Yesterday was quite a wild ride for me… I started the day out by joining a clients Christmas Party’s and later rolled over to the Arvada DNote to see one of my favorite local bands; Wendy Woo so I missed all the action with the latest and greatest from Twitter. Here are a few snippits of what happened… According to status.twitter.com they were calling the attack /downtime due to a DNS Compromise.
We’ve received multiple tips right around 10 pm that Twitter was hacked and defaced with the message below. The site is currently offline. We’re looking into this and waiting on a response from Twitter.
The message reads:
Iranian Cyber Army
THIS SITE HAS BEEN HACKED BY IRANIAN CYBER ARMY
U.S.A. Think They Controlling And Managing Internet By Their Access, But THey Don’t, We Control And Manage Internet By Our Power, So Do Not Try To Stimulation Iranian Peoples To….
NOW WHICH COUNTRY IN EMBARGO LIST? IRAN? USA?
WE PUSH THEM IN EMBARGO LIST
Update: – We have just found out that the same defacement is appearing at at least one other site, mawjcamp.org. We are not able to see what was at this domain before, but it is now displaying the same defacement that Twitter was only a few minutes ago.
Twitter does not have the best record with security issues.
Update 2.: Twitter.com is down, status.twitter.com is down (not useful, perhaps they should host it at blogger).
Update 3.: It is suggested that if you use the same password on your Twitter account with other accounts, now would be a good time to change your password on those other accounts.
Update 4.: There is a history between Iran and Twitter.
Update 5.: There is speculation at the moment that this may be a DNS redirect, which means that the Twitter.com domain has been redirected to the defacement page.
The latest – Twitter wasn’t hacked by the Iranian Cyber Army
Twitter (not) hacked by Iranian Cyber Army
The initial attack has left many users confused and widespread belief that the Twitter servers themselves were compromised. This does not appear to have been the case. The latest update on the Twitter blog says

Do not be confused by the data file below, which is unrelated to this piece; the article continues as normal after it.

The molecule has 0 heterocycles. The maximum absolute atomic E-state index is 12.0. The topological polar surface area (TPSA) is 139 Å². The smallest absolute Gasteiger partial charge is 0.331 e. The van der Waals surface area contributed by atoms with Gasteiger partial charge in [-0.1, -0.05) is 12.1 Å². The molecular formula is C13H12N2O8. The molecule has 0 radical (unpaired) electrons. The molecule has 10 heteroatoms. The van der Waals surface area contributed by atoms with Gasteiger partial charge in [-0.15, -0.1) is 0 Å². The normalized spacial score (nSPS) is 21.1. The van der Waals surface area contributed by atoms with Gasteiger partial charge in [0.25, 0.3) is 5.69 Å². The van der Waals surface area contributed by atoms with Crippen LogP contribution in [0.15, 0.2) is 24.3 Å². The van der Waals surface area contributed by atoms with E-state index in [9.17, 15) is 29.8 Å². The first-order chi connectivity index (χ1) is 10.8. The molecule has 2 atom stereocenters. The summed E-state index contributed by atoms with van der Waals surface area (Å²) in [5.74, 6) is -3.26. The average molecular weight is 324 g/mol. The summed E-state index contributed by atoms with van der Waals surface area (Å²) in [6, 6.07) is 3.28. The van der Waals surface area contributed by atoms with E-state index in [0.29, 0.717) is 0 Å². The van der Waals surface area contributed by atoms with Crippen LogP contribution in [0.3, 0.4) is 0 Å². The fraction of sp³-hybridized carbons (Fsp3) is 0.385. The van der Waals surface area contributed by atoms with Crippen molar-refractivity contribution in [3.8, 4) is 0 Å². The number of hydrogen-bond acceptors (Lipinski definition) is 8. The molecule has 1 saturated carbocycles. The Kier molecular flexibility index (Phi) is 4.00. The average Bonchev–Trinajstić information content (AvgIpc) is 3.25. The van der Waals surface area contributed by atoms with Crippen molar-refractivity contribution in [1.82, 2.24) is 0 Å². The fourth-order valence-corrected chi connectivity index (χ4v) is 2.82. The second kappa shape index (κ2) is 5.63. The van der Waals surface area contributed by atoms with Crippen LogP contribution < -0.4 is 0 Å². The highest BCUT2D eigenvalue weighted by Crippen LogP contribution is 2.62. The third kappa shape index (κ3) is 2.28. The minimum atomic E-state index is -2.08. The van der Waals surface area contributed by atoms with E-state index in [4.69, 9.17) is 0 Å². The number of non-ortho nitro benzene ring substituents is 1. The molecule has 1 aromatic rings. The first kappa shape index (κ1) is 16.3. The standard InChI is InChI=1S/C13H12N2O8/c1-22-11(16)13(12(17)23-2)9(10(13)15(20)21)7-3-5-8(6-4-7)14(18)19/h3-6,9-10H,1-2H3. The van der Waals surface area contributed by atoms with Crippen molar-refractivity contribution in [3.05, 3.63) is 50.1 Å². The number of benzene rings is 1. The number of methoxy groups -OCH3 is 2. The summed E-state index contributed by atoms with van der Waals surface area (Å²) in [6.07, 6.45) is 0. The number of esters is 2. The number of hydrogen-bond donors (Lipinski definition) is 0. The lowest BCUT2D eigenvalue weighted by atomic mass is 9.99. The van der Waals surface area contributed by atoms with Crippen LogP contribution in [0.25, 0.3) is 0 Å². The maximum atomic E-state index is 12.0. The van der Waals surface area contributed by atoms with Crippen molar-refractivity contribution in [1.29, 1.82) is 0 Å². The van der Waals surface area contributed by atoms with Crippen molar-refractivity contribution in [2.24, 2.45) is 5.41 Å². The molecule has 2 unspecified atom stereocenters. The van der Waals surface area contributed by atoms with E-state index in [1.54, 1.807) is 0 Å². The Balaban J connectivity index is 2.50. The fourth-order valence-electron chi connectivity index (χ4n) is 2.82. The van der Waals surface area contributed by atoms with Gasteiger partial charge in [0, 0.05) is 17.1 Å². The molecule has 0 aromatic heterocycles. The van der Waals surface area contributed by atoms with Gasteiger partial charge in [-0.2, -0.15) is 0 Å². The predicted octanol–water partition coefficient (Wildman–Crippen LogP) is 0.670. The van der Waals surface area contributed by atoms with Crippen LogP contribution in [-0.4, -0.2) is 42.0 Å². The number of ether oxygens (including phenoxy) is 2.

“As we tweeted a bit ago, Twitter’s DNS records were temporarily compromised tonight but have now been fixed. As some noticed, Twitter.com was redirected for a while but API and platform applications were working. We will update with more information and details once we’ve investigated more fully.”
This kind of DNS hijacking usually involves compromising the registrar responsible for the DNS records of the victim company, the attackers then make unauthorised changes to the DNS records. These changes mean that when you or I type a web site address into our browsers, we are directed not to the real web site but to a second site, set up by the hackers, in this case the “Iranian Cyber Army”. This has the net effect of making it look like, in this example, servers belonging to Twitter were compromised when in reality that was not the case.
These sorts of attacks are usually limited to hacktivism activities like this one today, but imagine the potential to criminals if they could pull this off against any site requiring log in credentials, such as PayPal, eBay, MSN, Facebook. One has to wonder how quickly the attack would be noted if the dummy site was an exact replica of the victim and was simply there to harvest credentials and redirect the user then into the real site. This attack is called Pharming and currently mostly happens as a result of local malware modifying individual PCs, not through the compromise of global DNS records, but the potential is demonstrably there. Companies should be monitoring their DNS resolution on several servers to become aware as early as possible when this kind of attack takes place.